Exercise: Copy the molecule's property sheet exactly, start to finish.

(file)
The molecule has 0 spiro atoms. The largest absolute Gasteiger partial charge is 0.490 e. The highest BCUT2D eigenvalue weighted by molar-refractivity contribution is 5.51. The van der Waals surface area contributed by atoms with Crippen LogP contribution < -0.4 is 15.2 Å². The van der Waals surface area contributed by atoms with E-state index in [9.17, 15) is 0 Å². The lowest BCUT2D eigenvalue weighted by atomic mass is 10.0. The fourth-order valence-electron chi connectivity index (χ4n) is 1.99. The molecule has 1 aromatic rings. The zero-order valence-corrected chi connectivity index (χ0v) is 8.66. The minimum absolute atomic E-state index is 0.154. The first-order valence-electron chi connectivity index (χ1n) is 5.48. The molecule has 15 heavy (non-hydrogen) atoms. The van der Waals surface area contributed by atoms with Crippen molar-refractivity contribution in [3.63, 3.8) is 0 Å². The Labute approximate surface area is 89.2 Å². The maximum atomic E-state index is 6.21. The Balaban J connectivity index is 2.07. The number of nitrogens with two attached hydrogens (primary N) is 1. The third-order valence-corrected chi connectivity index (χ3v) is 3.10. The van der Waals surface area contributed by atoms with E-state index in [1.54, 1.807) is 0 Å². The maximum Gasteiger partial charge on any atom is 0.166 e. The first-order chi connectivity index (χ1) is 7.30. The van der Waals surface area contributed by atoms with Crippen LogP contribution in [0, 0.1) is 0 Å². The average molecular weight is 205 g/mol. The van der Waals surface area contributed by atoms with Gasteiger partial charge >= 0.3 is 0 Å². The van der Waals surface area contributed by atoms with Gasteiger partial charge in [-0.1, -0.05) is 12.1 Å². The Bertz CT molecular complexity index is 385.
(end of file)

The molecule has 0 spiro atoms. The largest absolute Gasteiger partial charge is 0.490 e. The highest BCUT2D eigenvalue weighted by molar-refractivity contribution is 5.51. The van der Waals surface area contributed by atoms with Crippen LogP contribution < -0.4 is 15.2 Å². The van der Waals surface area contributed by atoms with E-state index in [9.17, 15) is 0 Å². The lowest BCUT2D eigenvalue weighted by atomic mass is 10.0. The fourth-order valence-electron chi connectivity index (χ4n) is 1.99. The molecule has 1 aromatic rings. The zero-order valence-corrected chi connectivity index (χ0v) is 8.66. The minimum absolute atomic E-state index is 0.154. The first-order valence-electron chi connectivity index (χ1n) is 5.48. The molecule has 15 heavy (non-hydrogen) atoms. The van der Waals surface area contributed by atoms with Crippen molar-refractivity contribution in [3.63, 3.8) is 0 Å². The Labute approximate surface area is 89.2 Å². The maximum atomic E-state index is 6.21. The Balaban J connectivity index is 2.07. The number of nitrogens with two attached hydrogens (primary N) is 1. The third-order valence-corrected chi connectivity index (χ3v) is 3.10. The van der Waals surface area contributed by atoms with E-state index in [1.54, 1.807) is 0 Å². The maximum Gasteiger partial charge on any atom is 0.166 e. The first-order chi connectivity index (χ1) is 7.30. The van der Waals surface area contributed by atoms with Crippen LogP contribution in [0, 0.1) is 0 Å². The average molecular weight is 205 g/mol. The van der Waals surface area contributed by atoms with Gasteiger partial charge >= 0.3 is 0 Å². The van der Waals surface area contributed by atoms with Gasteiger partial charge in [-0.1, -0.05) is 12.1 Å². The Bertz CT molecular complexity index is 385.